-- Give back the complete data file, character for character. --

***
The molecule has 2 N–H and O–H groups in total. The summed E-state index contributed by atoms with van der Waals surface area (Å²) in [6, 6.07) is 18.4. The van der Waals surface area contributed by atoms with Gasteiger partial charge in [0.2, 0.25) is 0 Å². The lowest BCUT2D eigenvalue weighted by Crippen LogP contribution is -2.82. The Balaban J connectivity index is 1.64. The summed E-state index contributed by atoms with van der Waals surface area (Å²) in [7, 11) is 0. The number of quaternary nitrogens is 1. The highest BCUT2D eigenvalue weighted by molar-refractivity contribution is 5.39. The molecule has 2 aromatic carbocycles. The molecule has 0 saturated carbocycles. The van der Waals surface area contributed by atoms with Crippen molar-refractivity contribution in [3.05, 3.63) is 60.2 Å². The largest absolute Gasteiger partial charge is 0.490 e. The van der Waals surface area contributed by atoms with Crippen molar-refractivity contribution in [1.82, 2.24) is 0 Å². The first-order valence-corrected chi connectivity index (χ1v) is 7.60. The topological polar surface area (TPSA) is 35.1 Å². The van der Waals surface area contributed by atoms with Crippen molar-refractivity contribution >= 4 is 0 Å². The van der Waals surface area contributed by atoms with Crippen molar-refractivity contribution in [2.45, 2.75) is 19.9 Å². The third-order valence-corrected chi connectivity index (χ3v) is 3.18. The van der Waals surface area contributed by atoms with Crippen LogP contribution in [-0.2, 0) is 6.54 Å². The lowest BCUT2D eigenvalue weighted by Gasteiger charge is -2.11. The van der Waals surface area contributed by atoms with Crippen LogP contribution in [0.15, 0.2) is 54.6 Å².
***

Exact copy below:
The molecule has 2 N–H and O–H groups in total. The summed E-state index contributed by atoms with van der Waals surface area (Å²) in [6, 6.07) is 18.4. The van der Waals surface area contributed by atoms with Gasteiger partial charge in [0.2, 0.25) is 0 Å². The lowest BCUT2D eigenvalue weighted by Crippen LogP contribution is -2.82. The Balaban J connectivity index is 1.64. The summed E-state index contributed by atoms with van der Waals surface area (Å²) in [7, 11) is 0. The number of quaternary nitrogens is 1. The highest BCUT2D eigenvalue weighted by molar-refractivity contribution is 5.39. The molecule has 2 aromatic carbocycles. The molecule has 0 saturated carbocycles. The van der Waals surface area contributed by atoms with Crippen molar-refractivity contribution in [3.05, 3.63) is 60.2 Å². The largest absolute Gasteiger partial charge is 0.490 e. The van der Waals surface area contributed by atoms with Crippen molar-refractivity contribution in [1.82, 2.24) is 0 Å². The first-order valence-corrected chi connectivity index (χ1v) is 7.60. The topological polar surface area (TPSA) is 35.1 Å². The van der Waals surface area contributed by atoms with Crippen molar-refractivity contribution >= 4 is 0 Å². The van der Waals surface area contributed by atoms with Crippen molar-refractivity contribution in [2.45, 2.75) is 19.9 Å². The third-order valence-corrected chi connectivity index (χ3v) is 3.18. The van der Waals surface area contributed by atoms with Crippen LogP contribution in [-0.2, 0) is 6.54 Å². The lowest BCUT2D eigenvalue weighted by Gasteiger charge is -2.11. The van der Waals surface area contributed by atoms with Crippen LogP contribution in [0.15, 0.2) is 54.6 Å².